Tuberose has abundance of dazzling fragrance

Since yesterday was Mother’s Day, and last week my mother’s birthday, this article is for Mom, who passed away at home earlier this year.

I kept her bedroom, where she spent the majority of her time, always brimming with assorted orchids, for their dazzling longevity, and tuberose, for their celestial fragrance.

One day I purchased tuberose from a florist friend, who ended up generously giving me the entire bucket. I arranged several stalks for my mom’s bedroom and the remaining ones for her adjoining bathroom. That night, about 2 in the morning, I could hear stirring from her bedroom. Because she suffered previous falls, I bolted to her. With her diminished mobility, she was trying to secretly relocate the tuberose to the living room because its overwhelming scent had saturated her bedroom.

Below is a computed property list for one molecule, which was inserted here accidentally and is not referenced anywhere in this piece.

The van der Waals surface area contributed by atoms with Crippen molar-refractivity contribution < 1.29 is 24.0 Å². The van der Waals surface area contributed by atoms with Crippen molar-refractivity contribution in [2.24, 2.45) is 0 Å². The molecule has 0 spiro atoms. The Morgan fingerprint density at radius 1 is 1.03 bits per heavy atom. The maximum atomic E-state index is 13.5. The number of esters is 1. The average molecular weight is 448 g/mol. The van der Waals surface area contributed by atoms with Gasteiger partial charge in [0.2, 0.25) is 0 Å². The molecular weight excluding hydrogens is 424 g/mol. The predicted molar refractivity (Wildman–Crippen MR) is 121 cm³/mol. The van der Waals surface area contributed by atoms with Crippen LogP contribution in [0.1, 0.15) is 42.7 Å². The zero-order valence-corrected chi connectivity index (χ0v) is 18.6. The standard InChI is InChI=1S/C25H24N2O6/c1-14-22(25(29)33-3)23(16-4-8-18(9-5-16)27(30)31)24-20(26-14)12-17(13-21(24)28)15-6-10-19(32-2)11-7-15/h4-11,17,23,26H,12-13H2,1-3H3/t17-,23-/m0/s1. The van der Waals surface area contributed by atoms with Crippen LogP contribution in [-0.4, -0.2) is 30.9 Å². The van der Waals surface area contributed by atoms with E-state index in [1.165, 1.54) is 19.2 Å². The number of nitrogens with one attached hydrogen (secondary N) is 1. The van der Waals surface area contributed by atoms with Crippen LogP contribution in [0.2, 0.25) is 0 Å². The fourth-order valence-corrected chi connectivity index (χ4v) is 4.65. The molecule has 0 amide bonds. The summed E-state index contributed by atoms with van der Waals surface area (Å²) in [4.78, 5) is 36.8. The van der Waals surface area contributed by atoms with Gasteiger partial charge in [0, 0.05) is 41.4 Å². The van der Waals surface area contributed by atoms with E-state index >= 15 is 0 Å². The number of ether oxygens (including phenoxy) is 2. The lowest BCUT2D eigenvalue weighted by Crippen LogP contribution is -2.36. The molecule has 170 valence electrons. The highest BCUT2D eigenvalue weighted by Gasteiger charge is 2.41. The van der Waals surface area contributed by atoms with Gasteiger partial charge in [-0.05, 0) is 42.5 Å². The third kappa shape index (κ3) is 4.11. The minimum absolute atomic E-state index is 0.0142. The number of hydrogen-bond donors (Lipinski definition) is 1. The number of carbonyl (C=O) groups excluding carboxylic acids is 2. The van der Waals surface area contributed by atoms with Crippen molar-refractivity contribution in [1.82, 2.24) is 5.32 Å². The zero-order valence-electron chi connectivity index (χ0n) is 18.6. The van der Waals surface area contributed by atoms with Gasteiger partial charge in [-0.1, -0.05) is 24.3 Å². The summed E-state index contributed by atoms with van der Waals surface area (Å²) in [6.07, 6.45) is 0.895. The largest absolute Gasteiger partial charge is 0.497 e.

I totally underestimated the immense perfume they would generate that first night. My mother was embarrassed because she didn’t want to hurt my feelings by removing the tuberose. I was relieved and amused.

Tuberose (Polianthes tuberosa) is kupaloke in Hawaiian. The Greek words “polios” and “anthos” mean “many flowers.” The Latin derivative of tuberosa means “swollen” or “tuberous,” for the roots or tubers. It’s a member of the family Agavaceae.